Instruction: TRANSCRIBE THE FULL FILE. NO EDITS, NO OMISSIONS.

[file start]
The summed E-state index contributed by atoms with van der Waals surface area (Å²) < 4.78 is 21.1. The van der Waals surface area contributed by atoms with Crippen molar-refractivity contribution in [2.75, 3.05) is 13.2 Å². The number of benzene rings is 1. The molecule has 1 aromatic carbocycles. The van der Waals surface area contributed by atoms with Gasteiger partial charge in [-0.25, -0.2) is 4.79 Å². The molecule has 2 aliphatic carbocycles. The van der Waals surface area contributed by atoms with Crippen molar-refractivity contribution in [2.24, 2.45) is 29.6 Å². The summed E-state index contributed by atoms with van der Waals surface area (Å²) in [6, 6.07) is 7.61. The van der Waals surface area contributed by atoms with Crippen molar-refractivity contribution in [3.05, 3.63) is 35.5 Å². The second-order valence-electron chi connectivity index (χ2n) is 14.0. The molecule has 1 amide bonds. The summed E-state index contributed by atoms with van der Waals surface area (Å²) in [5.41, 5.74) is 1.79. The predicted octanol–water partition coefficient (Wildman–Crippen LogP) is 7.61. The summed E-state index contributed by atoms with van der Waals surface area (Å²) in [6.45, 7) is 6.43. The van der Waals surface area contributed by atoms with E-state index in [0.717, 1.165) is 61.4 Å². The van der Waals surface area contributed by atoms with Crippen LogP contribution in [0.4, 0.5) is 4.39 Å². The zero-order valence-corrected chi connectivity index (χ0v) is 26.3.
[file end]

The summed E-state index contributed by atoms with van der Waals surface area (Å²) < 4.78 is 21.1. The van der Waals surface area contributed by atoms with Crippen molar-refractivity contribution in [2.75, 3.05) is 13.2 Å². The number of benzene rings is 1. The molecule has 1 aromatic carbocycles. The van der Waals surface area contributed by atoms with Gasteiger partial charge in [-0.25, -0.2) is 4.79 Å². The molecule has 2 aliphatic carbocycles. The van der Waals surface area contributed by atoms with Crippen molar-refractivity contribution in [2.24, 2.45) is 29.6 Å². The summed E-state index contributed by atoms with van der Waals surface area (Å²) in [6, 6.07) is 7.61. The van der Waals surface area contributed by atoms with Crippen molar-refractivity contribution in [3.05, 3.63) is 35.5 Å². The second-order valence-electron chi connectivity index (χ2n) is 14.0. The molecule has 1 amide bonds. The summed E-state index contributed by atoms with van der Waals surface area (Å²) in [5.41, 5.74) is 1.79. The predicted octanol–water partition coefficient (Wildman–Crippen LogP) is 7.61. The summed E-state index contributed by atoms with van der Waals surface area (Å²) in [6.45, 7) is 6.43. The van der Waals surface area contributed by atoms with E-state index in [0.717, 1.165) is 61.4 Å². The van der Waals surface area contributed by atoms with Crippen LogP contribution in [0.4, 0.5) is 4.39 Å². The zero-order valence-corrected chi connectivity index (χ0v) is 26.3.